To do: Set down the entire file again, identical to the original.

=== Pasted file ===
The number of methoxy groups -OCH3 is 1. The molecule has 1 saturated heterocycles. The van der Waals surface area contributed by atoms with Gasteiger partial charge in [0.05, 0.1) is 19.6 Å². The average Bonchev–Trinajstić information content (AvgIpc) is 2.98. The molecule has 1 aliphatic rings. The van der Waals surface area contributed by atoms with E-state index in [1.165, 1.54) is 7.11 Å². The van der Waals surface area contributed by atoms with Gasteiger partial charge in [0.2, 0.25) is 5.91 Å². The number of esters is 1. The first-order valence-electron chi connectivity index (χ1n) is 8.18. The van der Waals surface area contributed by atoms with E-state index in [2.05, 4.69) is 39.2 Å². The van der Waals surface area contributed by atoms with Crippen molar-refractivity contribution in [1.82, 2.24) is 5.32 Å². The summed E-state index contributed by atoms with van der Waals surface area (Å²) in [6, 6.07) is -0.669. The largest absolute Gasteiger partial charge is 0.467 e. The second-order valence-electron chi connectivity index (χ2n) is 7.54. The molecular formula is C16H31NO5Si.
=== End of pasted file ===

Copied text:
The number of methoxy groups -OCH3 is 1. The molecule has 1 saturated heterocycles. The van der Waals surface area contributed by atoms with Gasteiger partial charge in [0.05, 0.1) is 19.6 Å². The average Bonchev–Trinajstić information content (AvgIpc) is 2.98. The molecule has 1 aliphatic rings. The van der Waals surface area contributed by atoms with E-state index in [1.165, 1.54) is 7.11 Å². The van der Waals surface area contributed by atoms with Gasteiger partial charge in [0.2, 0.25) is 5.91 Å². The number of esters is 1. The first-order valence-electron chi connectivity index (χ1n) is 8.18. The van der Waals surface area contributed by atoms with E-state index in [2.05, 4.69) is 39.2 Å². The van der Waals surface area contributed by atoms with Crippen molar-refractivity contribution in [1.82, 2.24) is 5.32 Å². The summed E-state index contributed by atoms with van der Waals surface area (Å²) in [6, 6.07) is -0.669. The largest absolute Gasteiger partial charge is 0.467 e. The second-order valence-electron chi connectivity index (χ2n) is 7.54. The molecular formula is C16H31NO5Si.